A Guide to Ribbing Techniques in Knitting and Crochet

A Guide to Ribbing Techniques in Knitting and Crochet


Ribbing is a fundamental technique in both knitting and crochet, creating a fabric that combines unique stretch capabilities and added textural flair. An essential skill for yarn crafters, ribbing serves both functional and aesthetic purposes. In this series of blog posts, we’ll dig into what ribbing is, the top stitches for achieving maximum stretch and tips for achieving a perfect result every time.


What is Ribbing?

Ribbing results in a textured fabric featuring vertical or horizontal ridges that appear more compact compared to other sections of your work. In knitting, ribbing is achieved by alternating between knit and purl stitches. In crochet, you typically work in the back loop or around the stitch post. Because you can work this technique flat or in the round, it's super adaptable for a variety of garments and accessories—from sweaters and hats to socks and scarves.


Why Ribbing Matters

  • Elasticity: Ribbing naturally adds stretch to your fabric, eliminating the need for specialized yarn or extra elastic. This makes it perfect for cuffs, collars, and waistbands.
  • Fit: The elastic nature ensures a snug fit, keeping the garment securely in place.
  • Versatility: Ribbing can be tailored for diverse projects. You can adjust the rib size by varying the number stitches for different effects and functionalities.
  • Texture and Aesthetics: The pattern of alternating stitches results in an engaging texture, enhancing the visual appeal of the item. Some ribbing styles are fully reversible too, which is a plus for projects like scarves.
  • Durability: Ribbing is less susceptible to curling, lending more durability and structure to the final product.
  • Edge Finishing: Ribbing often negates the need for additional edging or trim, providing a polished finish.
  • Warmth: The compact nature of ribbing can add extra cosiness to winter wear.

    Knitted Ribbing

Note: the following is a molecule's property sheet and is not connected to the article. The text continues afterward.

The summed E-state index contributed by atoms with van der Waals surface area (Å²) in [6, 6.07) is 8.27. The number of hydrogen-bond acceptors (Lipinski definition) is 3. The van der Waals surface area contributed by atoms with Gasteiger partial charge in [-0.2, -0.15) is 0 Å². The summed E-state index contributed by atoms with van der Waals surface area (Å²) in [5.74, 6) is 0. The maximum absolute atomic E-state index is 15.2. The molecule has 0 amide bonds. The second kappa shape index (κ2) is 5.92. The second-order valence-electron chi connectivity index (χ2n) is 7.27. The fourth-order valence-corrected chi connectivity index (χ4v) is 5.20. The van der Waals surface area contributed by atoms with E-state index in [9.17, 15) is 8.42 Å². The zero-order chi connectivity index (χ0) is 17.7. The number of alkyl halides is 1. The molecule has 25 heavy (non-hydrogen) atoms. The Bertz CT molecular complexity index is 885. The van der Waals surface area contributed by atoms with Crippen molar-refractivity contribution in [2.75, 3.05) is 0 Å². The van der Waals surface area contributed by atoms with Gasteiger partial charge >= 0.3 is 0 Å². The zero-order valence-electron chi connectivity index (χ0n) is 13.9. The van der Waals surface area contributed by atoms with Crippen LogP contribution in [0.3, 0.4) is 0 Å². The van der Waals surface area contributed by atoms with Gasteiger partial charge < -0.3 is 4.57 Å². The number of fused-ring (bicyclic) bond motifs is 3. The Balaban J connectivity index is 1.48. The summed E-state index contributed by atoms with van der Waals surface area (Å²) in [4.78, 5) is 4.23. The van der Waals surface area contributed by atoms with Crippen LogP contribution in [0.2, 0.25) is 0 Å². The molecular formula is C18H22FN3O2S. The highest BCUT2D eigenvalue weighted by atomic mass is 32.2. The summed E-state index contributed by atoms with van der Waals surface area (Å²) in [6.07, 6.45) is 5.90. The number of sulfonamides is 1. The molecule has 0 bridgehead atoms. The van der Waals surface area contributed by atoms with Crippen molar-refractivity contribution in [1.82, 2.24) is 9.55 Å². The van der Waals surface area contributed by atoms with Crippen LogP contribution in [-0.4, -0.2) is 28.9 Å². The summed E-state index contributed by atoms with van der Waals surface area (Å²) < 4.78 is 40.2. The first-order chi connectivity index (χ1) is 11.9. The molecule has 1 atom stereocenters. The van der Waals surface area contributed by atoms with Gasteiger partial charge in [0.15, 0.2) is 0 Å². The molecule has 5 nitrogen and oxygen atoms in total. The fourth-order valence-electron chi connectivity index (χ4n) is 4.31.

• 1x1 Ribbing: This is perhaps the stretchiest ribbing style, alternating one knit stitch with one purl stitch.
    • 2x2 Ribbing: This pattern involves knitting two stitches followed by purling two stitches. While stretchy, it's not quite as elastic as 1x1 ribbing. Generally, the greater the number of knit stitches together, the less stretchy the ribbing will be.
    • Twisted Rib: Adds a slightly more intricate texture to the fabric due to the twist in the knit stitches. While not as stretchy as 1x1 or 2x2 ribbing, this is still a great option.

      How to knit basic 1x1 ribbing

      Step 1. Start by casting on an even number of stitches

      Step 2. [Knit 1, purl 1]; repeat to the end

      Repeat step 2 as required.

      Crochet Ribbing

      • Back loop Crochet: Working into the back loop creates a ridge on the fabric because the unworked front loop of each stitch stands out. This can mimic the texture of knitted ribbing. Back loop crochet offers more stretch than working into both loops, making it ideal for ribbing. Common stitches used are slip stitches, double and half treble crochets.
      • Front and Back Post Stitches: By working around the post of the stitch instead of the top, you create a ribbed fabric by pushing these stitches to the back or front. The effect of combining these raised and sunken stitches creates the ribbing however this is quite a firm fabric with less stretch than the back loop method so more of an aesthetic than functional option.

        How to crochet basic ribbing

        Step 1. Chain any multiple of stitches as required

        Step 2. Htr in the third chain from the hook (this counts as the first htr) and in each chain along.

        Step 3, Ch1, turn, htr in the back loop of each st to the end.

        Repeat step 3 until this is the desired length.


        Ribbing is more than a basic technique; it's a versatile element that can add both form and function to your projects. Whether you're aiming for maximum stretch or looking to add some visual flair the variations are numerous and each has its unique characteristics. Understanding how and when to use ribbing will enrich your crafting experience and elevate your finished pieces.

        Look out for our next post where we share tips on mastering the knitted rib and tighten up those loose stitches for perfectly neat ridges every time.

        Happy Crafting.

        Read more about knitted ribbing with our articles on Perfecting the Knitted Rib and Exploring the Art of Decorative Knitting Ribbing.

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